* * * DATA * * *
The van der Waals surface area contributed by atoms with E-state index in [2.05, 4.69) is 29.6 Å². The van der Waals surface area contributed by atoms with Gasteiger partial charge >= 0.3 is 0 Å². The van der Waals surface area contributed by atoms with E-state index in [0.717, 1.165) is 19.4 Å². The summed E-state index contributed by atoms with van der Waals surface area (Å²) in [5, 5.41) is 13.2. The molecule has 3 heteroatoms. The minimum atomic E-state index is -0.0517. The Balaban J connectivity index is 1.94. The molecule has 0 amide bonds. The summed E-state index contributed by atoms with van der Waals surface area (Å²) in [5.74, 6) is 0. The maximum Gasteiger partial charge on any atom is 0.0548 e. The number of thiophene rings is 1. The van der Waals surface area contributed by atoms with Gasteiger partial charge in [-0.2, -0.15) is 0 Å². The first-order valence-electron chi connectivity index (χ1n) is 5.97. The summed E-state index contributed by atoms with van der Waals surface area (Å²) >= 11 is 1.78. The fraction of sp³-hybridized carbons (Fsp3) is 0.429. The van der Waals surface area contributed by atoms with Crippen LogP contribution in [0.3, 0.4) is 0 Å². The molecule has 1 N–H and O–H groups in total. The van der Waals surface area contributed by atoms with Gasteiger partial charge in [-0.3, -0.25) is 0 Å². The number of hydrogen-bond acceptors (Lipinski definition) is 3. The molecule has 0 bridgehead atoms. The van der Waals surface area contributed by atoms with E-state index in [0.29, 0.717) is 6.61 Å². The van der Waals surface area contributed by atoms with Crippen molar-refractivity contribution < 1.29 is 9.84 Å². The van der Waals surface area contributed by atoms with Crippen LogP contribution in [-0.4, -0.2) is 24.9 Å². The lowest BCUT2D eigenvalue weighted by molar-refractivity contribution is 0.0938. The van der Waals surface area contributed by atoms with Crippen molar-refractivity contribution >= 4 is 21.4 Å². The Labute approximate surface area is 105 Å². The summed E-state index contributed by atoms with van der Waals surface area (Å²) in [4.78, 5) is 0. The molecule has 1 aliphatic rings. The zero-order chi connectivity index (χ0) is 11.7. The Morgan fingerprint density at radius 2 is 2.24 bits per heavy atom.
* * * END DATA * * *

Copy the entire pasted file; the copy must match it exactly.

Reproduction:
The van der Waals surface area contributed by atoms with E-state index in [2.05, 4.69) is 29.6 Å². The van der Waals surface area contributed by atoms with Gasteiger partial charge >= 0.3 is 0 Å². The van der Waals surface area contributed by atoms with E-state index in [0.717, 1.165) is 19.4 Å². The summed E-state index contributed by atoms with van der Waals surface area (Å²) in [5, 5.41) is 13.2. The molecule has 3 heteroatoms. The minimum atomic E-state index is -0.0517. The Balaban J connectivity index is 1.94. The molecule has 0 amide bonds. The summed E-state index contributed by atoms with van der Waals surface area (Å²) in [5.74, 6) is 0. The maximum Gasteiger partial charge on any atom is 0.0548 e. The number of thiophene rings is 1. The van der Waals surface area contributed by atoms with Gasteiger partial charge in [-0.2, -0.15) is 0 Å². The first-order valence-electron chi connectivity index (χ1n) is 5.97. The summed E-state index contributed by atoms with van der Waals surface area (Å²) >= 11 is 1.78. The fraction of sp³-hybridized carbons (Fsp3) is 0.429. The van der Waals surface area contributed by atoms with Crippen LogP contribution in [0.3, 0.4) is 0 Å². The molecule has 1 N–H and O–H groups in total. The van der Waals surface area contributed by atoms with Gasteiger partial charge in [-0.3, -0.25) is 0 Å². The number of hydrogen-bond acceptors (Lipinski definition) is 3. The molecule has 0 bridgehead atoms. The van der Waals surface area contributed by atoms with E-state index in [0.29, 0.717) is 6.61 Å². The van der Waals surface area contributed by atoms with Crippen molar-refractivity contribution < 1.29 is 9.84 Å². The van der Waals surface area contributed by atoms with Crippen LogP contribution in [-0.4, -0.2) is 24.9 Å². The lowest BCUT2D eigenvalue weighted by molar-refractivity contribution is 0.0938. The van der Waals surface area contributed by atoms with Crippen molar-refractivity contribution >= 4 is 21.4 Å². The Labute approximate surface area is 105 Å². The summed E-state index contributed by atoms with van der Waals surface area (Å²) in [4.78, 5) is 0. The molecule has 1 aliphatic rings. The zero-order chi connectivity index (χ0) is 11.7. The Morgan fingerprint density at radius 2 is 2.24 bits per heavy atom.